||02-28-2006 11:32 AM
Some tips for preventing over-twist
I am on a Spinning yahoo group and they recently had a discussion about over-twist I thought I would share with you all:
I remember a vicious "twisted" cycle when I first started spinning
about 3 years ago. I would treadle faster to ensure adequate twist
so that the fiber would not break before being taken up by the
bobbin. To compensate for my slow drafting, I would also lower the
tension (Scotch Tension) and treadle faster. I would do anything to
avoid having the yarn sucked up by the bobbin and then having to re-
thread the bobbin. The lower tension and fast treadling decreased
the tendency for the yarn to break, but my resulting yarn was highly
overtwisted and basically had the texture of wire, even after
plying. The root cause of my dilemma was that I could not draft
quickly enough to keep up with my treadling. Or was I was treadling
too fast for my leisurely drafting? Either way I was producing
overly twisted, hard textured yarn that would never be next-to-skin
soft and could not be tamed with plying.
To break this cycle, which had quickly turned into a bad habit, I
had to force myself to treadle more slowly and really concentrate on
how much twist it actually took to make a fiber hold together as a
yarn. An important concept is that larger yarn or more fiber takes
less twist to hold together than smaller yarn with less fiber. That
doesn't mean that you have to spin larger yarns to get balance. You
just have to learn to control the amount of twist.
A very good exercise that helped me was to measure the amount of
twist in my singles yarns. This website describes the process in
Using the twist angle card is an excellent, hands-on, measurable way
to see what is actually going on with your yarn's twist. You may
have to use a magnifying glass to get a close enough look at your
yarn's twist angle, but it is worth all of the squinting. Working
with the twist angle card, I was able to adjust my spinning
technique to get yarns with more reasonable twist angles.
I can now spin soft textured singles that are balanced and behave
well after they have been steamed and blocked. I start by spinning
my yarn on my jumbo, plying bobbin that came with my Lendrum folding
wheel. Using this big bobbin and flyer assembly with a low whorl
ratio means the twist takes time to accumulate in the fiber and I'm
less likely to get carried away with the treadling or get ahead of
my drafting. After I've spun my big bobbin full of low-twist yarn,
I wind the singles directly off the bobbin onto a ball winder,
keeping it under tension so I don't get tangles. I then steam the
wound ball of singles in a vegetable steamer for about 30 minutes.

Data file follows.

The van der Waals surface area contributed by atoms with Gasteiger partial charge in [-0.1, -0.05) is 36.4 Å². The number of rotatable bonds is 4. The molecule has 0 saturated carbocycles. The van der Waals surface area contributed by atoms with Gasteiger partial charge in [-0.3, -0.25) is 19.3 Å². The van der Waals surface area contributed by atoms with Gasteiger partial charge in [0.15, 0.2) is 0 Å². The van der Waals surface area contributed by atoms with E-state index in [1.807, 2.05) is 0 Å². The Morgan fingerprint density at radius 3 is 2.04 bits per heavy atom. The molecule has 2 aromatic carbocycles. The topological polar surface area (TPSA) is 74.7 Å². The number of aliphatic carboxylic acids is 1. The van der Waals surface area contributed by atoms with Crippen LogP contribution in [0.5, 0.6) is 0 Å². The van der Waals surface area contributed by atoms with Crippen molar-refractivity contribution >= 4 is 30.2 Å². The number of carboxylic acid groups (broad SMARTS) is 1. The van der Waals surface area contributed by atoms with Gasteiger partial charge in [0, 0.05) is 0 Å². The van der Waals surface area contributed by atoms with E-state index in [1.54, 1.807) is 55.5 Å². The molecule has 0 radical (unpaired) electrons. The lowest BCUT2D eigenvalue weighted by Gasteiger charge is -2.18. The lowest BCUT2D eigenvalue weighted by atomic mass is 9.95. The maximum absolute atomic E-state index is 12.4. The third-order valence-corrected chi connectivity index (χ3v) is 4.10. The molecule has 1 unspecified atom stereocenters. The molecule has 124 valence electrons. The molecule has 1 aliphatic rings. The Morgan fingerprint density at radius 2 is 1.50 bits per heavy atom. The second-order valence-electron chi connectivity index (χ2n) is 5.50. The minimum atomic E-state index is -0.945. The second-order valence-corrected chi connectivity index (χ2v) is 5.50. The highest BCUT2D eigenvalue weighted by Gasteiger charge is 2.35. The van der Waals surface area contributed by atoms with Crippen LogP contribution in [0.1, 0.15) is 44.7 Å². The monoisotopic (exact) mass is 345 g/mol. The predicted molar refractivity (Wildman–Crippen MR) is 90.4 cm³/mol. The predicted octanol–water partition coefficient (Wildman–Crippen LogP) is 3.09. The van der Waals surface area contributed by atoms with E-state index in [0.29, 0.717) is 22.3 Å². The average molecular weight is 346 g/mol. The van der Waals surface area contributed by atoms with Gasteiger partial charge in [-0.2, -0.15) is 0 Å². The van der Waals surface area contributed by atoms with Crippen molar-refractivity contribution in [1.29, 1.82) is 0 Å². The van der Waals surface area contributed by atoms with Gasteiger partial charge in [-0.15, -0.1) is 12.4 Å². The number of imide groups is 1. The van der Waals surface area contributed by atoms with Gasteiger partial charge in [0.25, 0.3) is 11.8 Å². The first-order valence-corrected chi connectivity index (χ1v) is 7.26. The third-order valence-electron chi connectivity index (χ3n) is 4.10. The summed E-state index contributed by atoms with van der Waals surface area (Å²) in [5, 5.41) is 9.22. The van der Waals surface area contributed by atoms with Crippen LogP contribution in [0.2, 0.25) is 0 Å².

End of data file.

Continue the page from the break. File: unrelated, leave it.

The yarn is damp when done steaming, not soggy. I wind the damp
yarn from the center end of the center pull ball directly onto a
large wooden swift that is set for a two-yard sized skein. I leave
the yarn on the swift for a day to dry. I then come back and either
tie the skein for storage or wind directly back to the ball winder
if I'm going to knit with the yarn soon. Before I had the swift, I
used a PVC kniddy knoddy to block and dry the yarn.
Measuring your twist angles and then modifying your treadling or
drafting accordingly will help improve your technique. As others
have mentioned, lots of practice helps reinforce good technique.
A singles yarn will always be "alive"! If you really want to work with
singles, then, to preserve your sanity, you probaby will need to block
it first. But I would then knit a test swatch and wash it to see if you
like what happens when the single comes back to life. And you may
really really like it!
If you want a yarn that is not "alive" in this sense, then you need to
ply it. This will result in a balanced yarn that will hang straight and
will be very easy to work with.
When you are knitting with singles with a lot of twist/energy, if you use a
combination of knit and purl stitches (i.e., ribbing, moss stitch, seed stitch,
etc.) the knitting fabric will be more balanced and have less tendency to
Also found This site
which is the same as the twist angle one but this page talks about spinning low twist singles. As a knitter rather than a weaver, I think learning to spin low twist singles is a great idea. I find I gravitate to the unplied yarn at the LYS.
Hope this helps someone, even though I don't have a wheel yet, I found all of this info incredibly helpful for a newbie.
||02-28-2006 12:06 PM
Its helpful to me :)
||03-12-2006 05:15 PM
That was very interesting and soooo helpful. Thanks for posting that Arugula. I'm slowing working out my issues, and reading that helped me realise that slowly is the key word for me right now in beginning spinning. :thumbsup:
||03-12-2006 10:57 PM
Very informative! Thanks!
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